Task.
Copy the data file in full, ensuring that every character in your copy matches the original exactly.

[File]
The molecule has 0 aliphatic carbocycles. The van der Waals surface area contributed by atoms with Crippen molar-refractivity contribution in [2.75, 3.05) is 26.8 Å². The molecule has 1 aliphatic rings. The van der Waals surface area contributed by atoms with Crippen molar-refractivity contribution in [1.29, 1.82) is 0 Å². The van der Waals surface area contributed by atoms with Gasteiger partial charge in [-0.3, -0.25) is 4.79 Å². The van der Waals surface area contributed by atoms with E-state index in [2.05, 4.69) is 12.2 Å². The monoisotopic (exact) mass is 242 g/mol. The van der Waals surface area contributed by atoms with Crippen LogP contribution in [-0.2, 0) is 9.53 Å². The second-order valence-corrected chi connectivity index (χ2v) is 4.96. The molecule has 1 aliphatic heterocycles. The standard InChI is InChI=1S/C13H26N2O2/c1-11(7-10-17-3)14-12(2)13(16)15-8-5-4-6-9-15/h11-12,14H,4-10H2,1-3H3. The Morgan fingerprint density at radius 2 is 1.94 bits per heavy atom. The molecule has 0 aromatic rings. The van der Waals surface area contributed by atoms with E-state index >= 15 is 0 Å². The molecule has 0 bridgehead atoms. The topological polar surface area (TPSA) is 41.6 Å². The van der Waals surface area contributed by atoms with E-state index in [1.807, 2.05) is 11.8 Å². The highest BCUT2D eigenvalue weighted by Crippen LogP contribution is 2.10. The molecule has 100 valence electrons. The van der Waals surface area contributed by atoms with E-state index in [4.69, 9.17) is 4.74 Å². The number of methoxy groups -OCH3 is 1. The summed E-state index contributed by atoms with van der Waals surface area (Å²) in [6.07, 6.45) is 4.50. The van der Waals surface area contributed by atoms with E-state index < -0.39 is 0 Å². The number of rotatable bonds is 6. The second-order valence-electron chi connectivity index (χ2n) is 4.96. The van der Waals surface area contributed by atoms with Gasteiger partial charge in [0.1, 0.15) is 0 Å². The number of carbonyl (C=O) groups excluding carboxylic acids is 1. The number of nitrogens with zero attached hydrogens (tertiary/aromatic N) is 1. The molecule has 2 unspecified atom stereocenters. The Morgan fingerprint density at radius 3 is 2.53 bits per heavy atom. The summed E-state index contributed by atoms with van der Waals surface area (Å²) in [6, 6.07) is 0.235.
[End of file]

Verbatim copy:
The molecule has 0 aliphatic carbocycles. The van der Waals surface area contributed by atoms with Crippen molar-refractivity contribution in [2.75, 3.05) is 26.8 Å². The molecule has 1 aliphatic rings. The van der Waals surface area contributed by atoms with Crippen molar-refractivity contribution in [1.29, 1.82) is 0 Å². The van der Waals surface area contributed by atoms with Gasteiger partial charge in [-0.3, -0.25) is 4.79 Å². The van der Waals surface area contributed by atoms with E-state index in [2.05, 4.69) is 12.2 Å². The monoisotopic (exact) mass is 242 g/mol. The van der Waals surface area contributed by atoms with Crippen LogP contribution in [-0.2, 0) is 9.53 Å². The second-order valence-corrected chi connectivity index (χ2v) is 4.96. The molecule has 1 aliphatic heterocycles. The standard InChI is InChI=1S/C13H26N2O2/c1-11(7-10-17-3)14-12(2)13(16)15-8-5-4-6-9-15/h11-12,14H,4-10H2,1-3H3. The Morgan fingerprint density at radius 2 is 1.94 bits per heavy atom. The molecule has 0 aromatic rings. The van der Waals surface area contributed by atoms with E-state index >= 15 is 0 Å². The molecule has 0 bridgehead atoms. The topological polar surface area (TPSA) is 41.6 Å². The van der Waals surface area contributed by atoms with E-state index in [1.807, 2.05) is 11.8 Å². The highest BCUT2D eigenvalue weighted by Crippen LogP contribution is 2.10. The molecule has 100 valence electrons. The van der Waals surface area contributed by atoms with E-state index in [4.69, 9.17) is 4.74 Å². The number of methoxy groups -OCH3 is 1. The summed E-state index contributed by atoms with van der Waals surface area (Å²) in [6.07, 6.45) is 4.50. The van der Waals surface area contributed by atoms with E-state index < -0.39 is 0 Å². The number of rotatable bonds is 6. The second-order valence-electron chi connectivity index (χ2n) is 4.96. The van der Waals surface area contributed by atoms with Gasteiger partial charge in [0.1, 0.15) is 0 Å². The number of carbonyl (C=O) groups excluding carboxylic acids is 1. The number of nitrogens with zero attached hydrogens (tertiary/aromatic N) is 1. The molecule has 2 unspecified atom stereocenters. The Morgan fingerprint density at radius 3 is 2.53 bits per heavy atom. The summed E-state index contributed by atoms with van der Waals surface area (Å²) in [6, 6.07) is 0.235.